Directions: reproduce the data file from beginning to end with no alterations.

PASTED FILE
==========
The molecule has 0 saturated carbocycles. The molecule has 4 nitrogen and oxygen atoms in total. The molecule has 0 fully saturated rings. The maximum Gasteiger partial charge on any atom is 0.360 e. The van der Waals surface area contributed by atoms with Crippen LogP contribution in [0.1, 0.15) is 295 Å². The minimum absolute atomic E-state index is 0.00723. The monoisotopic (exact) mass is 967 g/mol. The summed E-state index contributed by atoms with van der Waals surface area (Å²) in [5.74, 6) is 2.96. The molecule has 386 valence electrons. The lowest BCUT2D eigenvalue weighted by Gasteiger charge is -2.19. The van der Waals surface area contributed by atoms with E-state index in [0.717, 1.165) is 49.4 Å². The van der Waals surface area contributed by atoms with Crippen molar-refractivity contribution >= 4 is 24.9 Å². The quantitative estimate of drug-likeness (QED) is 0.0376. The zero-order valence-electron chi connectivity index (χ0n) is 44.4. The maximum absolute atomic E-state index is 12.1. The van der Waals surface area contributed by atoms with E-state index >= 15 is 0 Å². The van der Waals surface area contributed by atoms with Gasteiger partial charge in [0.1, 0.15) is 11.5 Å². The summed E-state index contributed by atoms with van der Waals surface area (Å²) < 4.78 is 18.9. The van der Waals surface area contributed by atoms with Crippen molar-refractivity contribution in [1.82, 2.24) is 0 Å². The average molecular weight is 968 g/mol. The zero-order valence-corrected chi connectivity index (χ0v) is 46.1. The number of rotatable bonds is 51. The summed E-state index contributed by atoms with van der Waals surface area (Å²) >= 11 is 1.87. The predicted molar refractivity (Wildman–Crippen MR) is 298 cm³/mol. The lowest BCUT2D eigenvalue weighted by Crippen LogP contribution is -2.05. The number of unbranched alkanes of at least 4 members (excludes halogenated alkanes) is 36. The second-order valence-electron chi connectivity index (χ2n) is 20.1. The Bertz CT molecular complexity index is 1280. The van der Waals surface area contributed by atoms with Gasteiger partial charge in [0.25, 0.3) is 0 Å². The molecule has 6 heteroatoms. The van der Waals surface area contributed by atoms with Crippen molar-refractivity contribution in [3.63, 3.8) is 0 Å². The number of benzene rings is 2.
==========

The molecule has 0 saturated carbocycles. The molecule has 4 nitrogen and oxygen atoms in total. The molecule has 0 fully saturated rings. The maximum Gasteiger partial charge on any atom is 0.360 e. The van der Waals surface area contributed by atoms with Crippen LogP contribution in [0.1, 0.15) is 295 Å². The minimum absolute atomic E-state index is 0.00723. The monoisotopic (exact) mass is 967 g/mol. The summed E-state index contributed by atoms with van der Waals surface area (Å²) in [5.74, 6) is 2.96. The molecule has 386 valence electrons. The lowest BCUT2D eigenvalue weighted by Gasteiger charge is -2.19. The van der Waals surface area contributed by atoms with E-state index in [0.717, 1.165) is 49.4 Å². The van der Waals surface area contributed by atoms with Crippen molar-refractivity contribution >= 4 is 24.9 Å². The quantitative estimate of drug-likeness (QED) is 0.0376. The zero-order valence-electron chi connectivity index (χ0n) is 44.4. The maximum absolute atomic E-state index is 12.1. The van der Waals surface area contributed by atoms with E-state index >= 15 is 0 Å². The van der Waals surface area contributed by atoms with Gasteiger partial charge in [0.1, 0.15) is 11.5 Å². The summed E-state index contributed by atoms with van der Waals surface area (Å²) < 4.78 is 18.9. The van der Waals surface area contributed by atoms with Crippen molar-refractivity contribution in [1.82, 2.24) is 0 Å². The average molecular weight is 968 g/mol. The zero-order valence-corrected chi connectivity index (χ0v) is 46.1. The number of rotatable bonds is 51. The summed E-state index contributed by atoms with van der Waals surface area (Å²) >= 11 is 1.87. The predicted molar refractivity (Wildman–Crippen MR) is 298 cm³/mol. The lowest BCUT2D eigenvalue weighted by Crippen LogP contribution is -2.05. The number of unbranched alkanes of at least 4 members (excludes halogenated alkanes) is 36. The second-order valence-electron chi connectivity index (χ2n) is 20.1. The Bertz CT molecular complexity index is 1280. The van der Waals surface area contributed by atoms with Gasteiger partial charge in [0.25, 0.3) is 0 Å². The molecule has 6 heteroatoms. The van der Waals surface area contributed by atoms with Crippen molar-refractivity contribution in [3.63, 3.8) is 0 Å². The number of benzene rings is 2.